Please note: All research in progress seminars are off-the-record. Any information about methodology and/or results are embargoed until publication.
Ivar Sønbø Kristiansen
Professor MD PhD MPH
Department of Health Management and Health Economics, University of Oslo, Institute of Public Health, University of Southern Denmark, visiting scholar, Stanford Center for Health Policy
Chronic diseases (cardiovascular, cancer, diabetes, psychiatric, etc.) account for the majority of the costs of health care. It is therefore essential that patients, policy makers and providers understand measures of prognosis and effectiveness for interventions for chronic diseases. Typical measures of prognosis is 10-year survival, while absolute risk reduction, relative risk reduction, number-needed-to-treat and odds ratio are measures of effectiveness. However, for chronic diseases prognosis may also be expressed as life expectancy and effectiveness as postponement of adverse outcomes such as heart attack or death.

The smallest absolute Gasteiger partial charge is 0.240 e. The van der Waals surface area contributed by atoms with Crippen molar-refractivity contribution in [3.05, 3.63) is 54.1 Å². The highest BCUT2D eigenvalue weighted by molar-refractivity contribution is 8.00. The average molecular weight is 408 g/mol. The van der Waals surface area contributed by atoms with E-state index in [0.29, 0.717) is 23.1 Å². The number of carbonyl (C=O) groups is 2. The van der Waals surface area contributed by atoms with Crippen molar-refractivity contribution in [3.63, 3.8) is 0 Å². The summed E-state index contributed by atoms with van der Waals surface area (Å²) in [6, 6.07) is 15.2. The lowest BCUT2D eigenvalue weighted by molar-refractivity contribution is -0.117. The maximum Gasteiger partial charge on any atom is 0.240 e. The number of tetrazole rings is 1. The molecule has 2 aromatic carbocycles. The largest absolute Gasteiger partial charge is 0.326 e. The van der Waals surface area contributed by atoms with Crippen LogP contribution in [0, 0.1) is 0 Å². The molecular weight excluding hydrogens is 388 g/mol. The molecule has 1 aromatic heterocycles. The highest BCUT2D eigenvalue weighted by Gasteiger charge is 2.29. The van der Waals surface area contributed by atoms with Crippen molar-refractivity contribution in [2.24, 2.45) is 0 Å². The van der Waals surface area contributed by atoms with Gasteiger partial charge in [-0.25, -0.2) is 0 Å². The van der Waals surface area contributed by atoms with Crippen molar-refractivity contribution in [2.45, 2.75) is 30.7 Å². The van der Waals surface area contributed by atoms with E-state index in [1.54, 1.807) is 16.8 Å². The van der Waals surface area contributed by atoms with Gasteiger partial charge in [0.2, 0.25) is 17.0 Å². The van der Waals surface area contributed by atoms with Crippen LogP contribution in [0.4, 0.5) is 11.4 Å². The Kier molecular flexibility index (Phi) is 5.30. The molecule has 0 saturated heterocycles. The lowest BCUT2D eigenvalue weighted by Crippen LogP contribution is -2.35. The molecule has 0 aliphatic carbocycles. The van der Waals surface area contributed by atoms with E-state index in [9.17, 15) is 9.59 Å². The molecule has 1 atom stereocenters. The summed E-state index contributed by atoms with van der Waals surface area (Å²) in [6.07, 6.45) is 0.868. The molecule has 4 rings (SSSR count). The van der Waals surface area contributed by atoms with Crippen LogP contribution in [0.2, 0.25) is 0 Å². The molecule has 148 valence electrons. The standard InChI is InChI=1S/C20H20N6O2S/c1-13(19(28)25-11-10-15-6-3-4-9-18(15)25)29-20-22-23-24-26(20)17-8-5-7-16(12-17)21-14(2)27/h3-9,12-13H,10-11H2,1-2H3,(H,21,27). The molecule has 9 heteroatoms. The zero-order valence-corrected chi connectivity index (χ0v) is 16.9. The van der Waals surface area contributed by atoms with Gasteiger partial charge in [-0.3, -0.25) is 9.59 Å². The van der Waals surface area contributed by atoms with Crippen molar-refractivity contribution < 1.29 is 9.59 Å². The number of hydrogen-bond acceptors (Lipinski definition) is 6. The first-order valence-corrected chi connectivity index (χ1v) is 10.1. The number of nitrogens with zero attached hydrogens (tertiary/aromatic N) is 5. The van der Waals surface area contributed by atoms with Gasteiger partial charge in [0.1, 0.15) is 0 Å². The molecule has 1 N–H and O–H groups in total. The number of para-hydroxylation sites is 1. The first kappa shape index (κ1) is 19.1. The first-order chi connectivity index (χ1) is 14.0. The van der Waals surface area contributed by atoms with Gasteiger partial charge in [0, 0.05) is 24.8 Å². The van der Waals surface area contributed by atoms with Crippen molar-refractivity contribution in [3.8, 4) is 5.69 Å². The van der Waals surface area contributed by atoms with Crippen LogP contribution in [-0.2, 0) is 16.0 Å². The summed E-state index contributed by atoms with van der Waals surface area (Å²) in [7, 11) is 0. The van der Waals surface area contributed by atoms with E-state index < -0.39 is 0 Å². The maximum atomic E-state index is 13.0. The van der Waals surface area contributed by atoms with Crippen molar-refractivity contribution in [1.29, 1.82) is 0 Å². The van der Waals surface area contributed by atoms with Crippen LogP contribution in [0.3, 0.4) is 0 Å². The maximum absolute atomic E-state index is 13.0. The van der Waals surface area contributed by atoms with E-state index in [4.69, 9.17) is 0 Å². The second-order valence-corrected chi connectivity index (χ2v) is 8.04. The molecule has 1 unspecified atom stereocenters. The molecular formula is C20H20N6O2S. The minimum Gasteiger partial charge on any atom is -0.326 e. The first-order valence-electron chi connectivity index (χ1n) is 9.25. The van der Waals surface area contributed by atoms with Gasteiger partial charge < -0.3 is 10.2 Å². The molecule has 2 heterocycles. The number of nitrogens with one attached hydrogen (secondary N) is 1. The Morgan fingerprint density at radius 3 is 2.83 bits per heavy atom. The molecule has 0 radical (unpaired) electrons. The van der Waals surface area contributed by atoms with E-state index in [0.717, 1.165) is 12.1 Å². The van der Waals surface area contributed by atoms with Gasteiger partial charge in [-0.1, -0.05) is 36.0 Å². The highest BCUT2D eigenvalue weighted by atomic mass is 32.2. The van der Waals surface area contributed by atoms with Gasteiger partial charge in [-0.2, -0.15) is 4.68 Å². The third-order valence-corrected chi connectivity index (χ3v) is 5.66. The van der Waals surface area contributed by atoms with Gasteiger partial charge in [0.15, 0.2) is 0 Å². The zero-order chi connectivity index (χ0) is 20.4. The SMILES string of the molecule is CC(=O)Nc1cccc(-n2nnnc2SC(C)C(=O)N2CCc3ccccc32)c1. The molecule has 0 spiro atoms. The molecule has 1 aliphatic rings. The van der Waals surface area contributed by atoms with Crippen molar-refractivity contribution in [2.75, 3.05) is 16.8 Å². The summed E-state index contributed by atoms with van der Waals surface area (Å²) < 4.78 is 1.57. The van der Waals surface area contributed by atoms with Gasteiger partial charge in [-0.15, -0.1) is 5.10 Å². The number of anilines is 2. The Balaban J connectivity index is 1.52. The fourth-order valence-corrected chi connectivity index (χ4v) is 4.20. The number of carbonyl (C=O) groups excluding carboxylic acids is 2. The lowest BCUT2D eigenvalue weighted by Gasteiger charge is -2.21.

Odense Risk Group in Denmark is an informal network of physicians, economists, pharmacists, psychologists and others who have conducted a range of studies to explore the following hypothesis: Lay-people and professionals are better able to understand information on effectiveness when presented as postponement of adverse outcomes than risk reduction.
We have undertaken a range of experiments by telephone interviews, web-interviews and in-person interviews to test the hypothesis. Currently, a clinical trial in primary care is ongoing using absolute risk reduction or prolongation of life as measures of effectiveness.
I will present results of some of the studies and how the measures of effectiveness can be taught in an easier way.